And now Löw talks of a fierce confidence – and brotherhood – two years after that English debacle and at a time when once again the England team is so riven by division and pressure new manager Roy Hodgson cannot trust himself to some straight-forward talk on why he brought one player here and left another at home.
Here is Löw holding up another mirror to the English distress: "The young players are fundamental to what we do. They bring freshness, enthusiasm, great skills and audacity. They are desperate for success and simply love coming together to play high-tempo attacking football. They are so full of energy I sometimes need to put the brake on them."
It is not, of course, a preoccupation of Hodgson – as it wasn't for so many of his predecessors. When Löw talks of unity, you think of an England team which was so broken in South Africa that it was ordeal to get through a day's work and Capello, in the most wretched moment of an outstandingly successful career, was forced to admit that when he looked out on an abject performance against Algeria in Cape Town he didn't recognise his own team.
Löw almost certainly would not have recognised the reaction of one of England's most trumpeted young players, Micah Richards, who turned down service to the national team because the wrong person phoned with a request for him to go on stand-by. The German head coach was last contemplating a harsh reaction to the behaviour of Jérôme Boateng before the squad left Germany. Boateng seemed more interested in an extended farewell to a glamorous entourage than bonding with his playing comrades.
The consequences may be seen against Portugal today – with Boateng out and midfielder Lars Bender pitched into the challenge of attempting, apparently with some considerable help, to containing the threat of Ronaldo.
Ronaldo's Real Madrid team-mate Sami Khedira and Schweinsteiger are likely to be among Bender's assistants. Said Khedira: "We have to get to Ronaldo early and take away any space he has basically. We need to spoil his enjoyment. He is Portuguese and the Portuguese do not function that well when they do not enjoy themselves. I have never seen anyone else who has Ronaldo's talent and confidence. I think you can never shut out a player like Ronaldo."
Per Mertesacker, who is in some need of redemption after a poor performance in a shocking 5-3 friendly defeat to Switzerland last month, believes it may come down to a matter of serious mind games. "I am experienced in understanding what the team needs," he said, "and it's true we have angered Ronaldo a few times in the past and we must do it again. Mainly, we just cannot give him too many one-on-one situations."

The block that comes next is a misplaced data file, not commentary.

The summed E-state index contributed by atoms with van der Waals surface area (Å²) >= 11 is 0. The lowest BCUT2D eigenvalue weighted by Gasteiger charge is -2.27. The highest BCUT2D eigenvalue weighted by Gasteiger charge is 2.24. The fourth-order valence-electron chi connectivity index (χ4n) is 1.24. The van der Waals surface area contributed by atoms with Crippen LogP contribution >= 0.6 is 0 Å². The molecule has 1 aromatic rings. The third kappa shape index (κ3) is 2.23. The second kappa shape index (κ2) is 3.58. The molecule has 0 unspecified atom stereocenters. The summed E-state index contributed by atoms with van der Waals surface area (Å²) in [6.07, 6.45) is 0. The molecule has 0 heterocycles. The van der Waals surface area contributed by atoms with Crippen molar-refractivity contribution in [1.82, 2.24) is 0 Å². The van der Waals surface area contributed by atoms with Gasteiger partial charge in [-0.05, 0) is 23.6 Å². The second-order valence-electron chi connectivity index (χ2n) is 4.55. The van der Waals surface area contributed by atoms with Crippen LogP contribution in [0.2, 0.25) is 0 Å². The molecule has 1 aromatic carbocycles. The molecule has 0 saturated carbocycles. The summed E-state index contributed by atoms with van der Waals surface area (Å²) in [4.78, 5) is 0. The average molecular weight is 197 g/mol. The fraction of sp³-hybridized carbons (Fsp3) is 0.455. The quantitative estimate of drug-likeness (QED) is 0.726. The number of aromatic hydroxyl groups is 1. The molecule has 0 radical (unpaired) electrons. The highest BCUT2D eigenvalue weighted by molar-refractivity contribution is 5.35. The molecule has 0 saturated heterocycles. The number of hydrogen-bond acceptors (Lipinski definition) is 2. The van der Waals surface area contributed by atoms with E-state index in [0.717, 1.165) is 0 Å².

There is no doubt that if Germany are concerned it is at the back of their defence – and that no one is more capable of exploiting that weakness than than Ronaldo.
However, there is something that even the reigning champions Spain have come to recognise in Germany. It is the strength of their will and former German midfielder Hansi Müller is quick to recognise the force of Low's command.
"While Spain remain the team to beat," he said, "I'm convinced we have making up ground rapidly. We all know Jogi Löw is an intelligent coach but what stands out for me is the strength of his conviction, his guts.
"Many coaches are wary of giving young players a chance, they don't think long term. Löw is the opposite. He values the ability of the youngsters and their hunger and he has been rewarded with an outstanding team."
It is an impressive tribute on the day Germany seek to re-state their genius for re-creating the strength of their football on the most important occasions. It is true that their words sometimes fly off in the weirdest directions. But always they come back to the essence of their football. It is not jackboots and steel helmets. It is a set of brilliant priorities, starting and ending with the power of youth.